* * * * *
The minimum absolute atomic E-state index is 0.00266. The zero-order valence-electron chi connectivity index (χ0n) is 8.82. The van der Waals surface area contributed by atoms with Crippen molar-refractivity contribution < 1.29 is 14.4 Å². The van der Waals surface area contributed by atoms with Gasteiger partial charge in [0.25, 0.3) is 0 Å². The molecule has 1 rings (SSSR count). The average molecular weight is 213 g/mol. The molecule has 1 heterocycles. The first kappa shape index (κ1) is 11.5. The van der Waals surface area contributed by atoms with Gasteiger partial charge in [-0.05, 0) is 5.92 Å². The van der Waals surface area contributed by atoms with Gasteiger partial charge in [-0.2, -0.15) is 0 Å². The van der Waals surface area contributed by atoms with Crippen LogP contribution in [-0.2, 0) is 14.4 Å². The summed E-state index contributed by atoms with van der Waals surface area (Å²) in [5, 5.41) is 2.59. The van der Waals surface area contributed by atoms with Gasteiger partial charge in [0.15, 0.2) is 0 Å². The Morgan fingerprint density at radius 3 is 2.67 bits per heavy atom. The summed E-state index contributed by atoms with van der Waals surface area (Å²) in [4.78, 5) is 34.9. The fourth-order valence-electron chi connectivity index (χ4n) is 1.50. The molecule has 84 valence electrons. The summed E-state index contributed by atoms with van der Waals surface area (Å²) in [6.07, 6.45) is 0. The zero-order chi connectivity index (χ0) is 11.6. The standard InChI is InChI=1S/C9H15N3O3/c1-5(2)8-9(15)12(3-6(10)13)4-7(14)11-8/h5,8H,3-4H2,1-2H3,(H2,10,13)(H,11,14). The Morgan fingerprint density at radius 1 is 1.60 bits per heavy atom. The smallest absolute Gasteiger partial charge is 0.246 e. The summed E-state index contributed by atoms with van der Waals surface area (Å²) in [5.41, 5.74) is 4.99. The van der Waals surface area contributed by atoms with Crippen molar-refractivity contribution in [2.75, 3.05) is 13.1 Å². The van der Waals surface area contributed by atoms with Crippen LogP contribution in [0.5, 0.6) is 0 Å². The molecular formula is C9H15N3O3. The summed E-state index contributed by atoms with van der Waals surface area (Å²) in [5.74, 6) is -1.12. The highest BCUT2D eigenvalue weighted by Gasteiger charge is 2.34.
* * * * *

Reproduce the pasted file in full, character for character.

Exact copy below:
The minimum absolute atomic E-state index is 0.00266. The zero-order valence-electron chi connectivity index (χ0n) is 8.82. The van der Waals surface area contributed by atoms with Crippen molar-refractivity contribution < 1.29 is 14.4 Å². The van der Waals surface area contributed by atoms with Gasteiger partial charge in [0.25, 0.3) is 0 Å². The molecule has 1 rings (SSSR count). The average molecular weight is 213 g/mol. The molecule has 1 heterocycles. The first kappa shape index (κ1) is 11.5. The van der Waals surface area contributed by atoms with Gasteiger partial charge in [-0.05, 0) is 5.92 Å². The van der Waals surface area contributed by atoms with Gasteiger partial charge in [-0.2, -0.15) is 0 Å². The van der Waals surface area contributed by atoms with Crippen LogP contribution in [-0.2, 0) is 14.4 Å². The summed E-state index contributed by atoms with van der Waals surface area (Å²) in [5, 5.41) is 2.59. The van der Waals surface area contributed by atoms with Gasteiger partial charge in [0.15, 0.2) is 0 Å². The Morgan fingerprint density at radius 3 is 2.67 bits per heavy atom. The summed E-state index contributed by atoms with van der Waals surface area (Å²) in [4.78, 5) is 34.9. The fourth-order valence-electron chi connectivity index (χ4n) is 1.50. The molecule has 84 valence electrons. The summed E-state index contributed by atoms with van der Waals surface area (Å²) in [6.07, 6.45) is 0. The zero-order chi connectivity index (χ0) is 11.6. The standard InChI is InChI=1S/C9H15N3O3/c1-5(2)8-9(15)12(3-6(10)13)4-7(14)11-8/h5,8H,3-4H2,1-2H3,(H2,10,13)(H,11,14). The Morgan fingerprint density at radius 1 is 1.60 bits per heavy atom. The smallest absolute Gasteiger partial charge is 0.246 e. The summed E-state index contributed by atoms with van der Waals surface area (Å²) in [5.41, 5.74) is 4.99. The van der Waals surface area contributed by atoms with Crippen molar-refractivity contribution in [2.75, 3.05) is 13.1 Å². The van der Waals surface area contributed by atoms with Crippen LogP contribution in [0.5, 0.6) is 0 Å². The molecular formula is C9H15N3O3. The summed E-state index contributed by atoms with van der Waals surface area (Å²) in [5.74, 6) is -1.12. The highest BCUT2D eigenvalue weighted by Gasteiger charge is 2.34.